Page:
top of page

Who was Melchizedek?

Melchizedek is a figure we only see mentioned on three occasions in scripture but he seems to be a significant figure even if not much is known about him.

We are first introduced to Melchizedek in Genesis 14:18 and while there isn't much there about him, there are a couple of key pieces of info to learn in this verse. First Melchizedek was the king of Salem and second he was "a priest to God Most High." These two things may not seem like much in the context of what is going on in the whole story (Genesis 14:1-24) but they prove to be a key illustration later on in the book of Hebrews. To briefly summarize what occurred in Genesis 14, there was a battle taking place between two groups of kings in the land. In the midst of this battle Abram's nephew Lot, was taken captive. Abram rallied together some of his allies and proceeded to rescue Lot and his possessions. After Abram's defeat of the enemy kings, Melchizedek king of Salem brings out bread and wine and blessed Abram. After receiving the blessing the text says "And Abram gave him a tenth of everything." Perhaps of all the spoils of the victory or maybe from all that Abram had.

Why would Abram give this tenth to Melchizedek? That I do not have a good explanation for. I could speculate but the text here just doesn't give us any real solid info to go on. This verse is often cited as evidence that giving a tithe of one tenth presupposes the law given through Moses therefore cementing it as a required action of all of the Lord's righteous. It may come as a surprise to you, but there are Christians on both sides of the argument as to whether tithing is a command for Christians today. Whether this passage can be accurately used to argue that point is a discussion for another day. Melchizedek shows up out of nowhere, blesses Abram and is never to be heard from again during his lifetime. If the events of Genesis were all we had to go by we probably wouldn't give Melchizedek much thought, but the fact that he is brought up later in the Psalms and Hebrews piques our interest to want to know just who this Melchizedek really was and why he is important.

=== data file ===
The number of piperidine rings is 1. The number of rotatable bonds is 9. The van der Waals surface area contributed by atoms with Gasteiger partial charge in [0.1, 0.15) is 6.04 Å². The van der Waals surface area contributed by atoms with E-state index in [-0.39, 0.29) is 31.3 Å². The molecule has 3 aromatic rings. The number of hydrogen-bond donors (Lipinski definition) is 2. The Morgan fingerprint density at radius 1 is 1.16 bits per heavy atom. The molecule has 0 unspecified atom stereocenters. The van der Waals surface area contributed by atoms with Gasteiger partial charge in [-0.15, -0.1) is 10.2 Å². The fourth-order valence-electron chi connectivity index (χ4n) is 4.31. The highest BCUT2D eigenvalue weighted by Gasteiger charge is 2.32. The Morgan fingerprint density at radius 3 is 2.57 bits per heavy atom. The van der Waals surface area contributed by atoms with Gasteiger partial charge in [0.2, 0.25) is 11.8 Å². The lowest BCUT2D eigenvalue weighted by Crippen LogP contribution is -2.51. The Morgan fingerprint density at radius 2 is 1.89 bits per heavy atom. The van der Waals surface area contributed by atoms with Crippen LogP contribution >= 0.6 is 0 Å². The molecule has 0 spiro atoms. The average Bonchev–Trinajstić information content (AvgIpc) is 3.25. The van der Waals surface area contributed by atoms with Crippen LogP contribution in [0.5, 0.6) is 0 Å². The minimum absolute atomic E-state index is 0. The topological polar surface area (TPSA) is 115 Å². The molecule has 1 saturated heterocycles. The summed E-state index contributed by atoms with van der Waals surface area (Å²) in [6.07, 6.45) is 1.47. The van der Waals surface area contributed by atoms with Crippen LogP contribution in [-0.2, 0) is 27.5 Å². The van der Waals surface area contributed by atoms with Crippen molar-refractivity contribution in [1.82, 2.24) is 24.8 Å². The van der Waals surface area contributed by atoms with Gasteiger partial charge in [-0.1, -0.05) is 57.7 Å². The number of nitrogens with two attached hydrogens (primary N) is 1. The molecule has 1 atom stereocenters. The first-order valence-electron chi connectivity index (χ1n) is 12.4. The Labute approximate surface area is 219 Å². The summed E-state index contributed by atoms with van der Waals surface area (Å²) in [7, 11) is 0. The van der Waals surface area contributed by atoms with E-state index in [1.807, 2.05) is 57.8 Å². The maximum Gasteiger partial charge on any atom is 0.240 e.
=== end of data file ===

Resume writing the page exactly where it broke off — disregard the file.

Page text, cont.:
We see our next mention of Melchizedek in Psalm 110:4. This is a significant Psalm in that it is quoted often in the New Testament (NT). Psalm 110 is what is referred to as a Messianic Psalm. It is a Psalm of David, but has a much more perfect application and it also speaking of Jesus the Messiah. We see this clearly spelled out for us in Acts 2:32-36. Psalm 110:1 is quoted often in the NT as is 110:4 which states "'The Lord has sworn an oath and will not take it back: “Forever, You are a priest like Melchizedek.” This seems like an odd statement since David was not a priest, but a king and more so the priest came from the lineage of Levi, a tribe that David was not a descendant of. David was descended from the tribe of Judah (Matthew 1:1-6). This is one thing that is interesting about the statement in 110:4, Melchizedek held the office of both priest and king something that we don't see once the law is given through Moses. It may not be unreasonable to use the story of Saul as an argument that a king shouldn't be carrying out priestly duties (1 Samuel 15). The second interesting thing to note here is that it speaks this priesthood being "Forever, You are a priest like Melchizedek." David of course was not a priest and would certainly not rule forever. Nor would the Levitical priesthood be forever. This is a very good clue that there must be more to what is being said in this Psalm than what we have in the context. To make sense of Genesis 14 and Psalm 110 we must look to the book of Hebrews.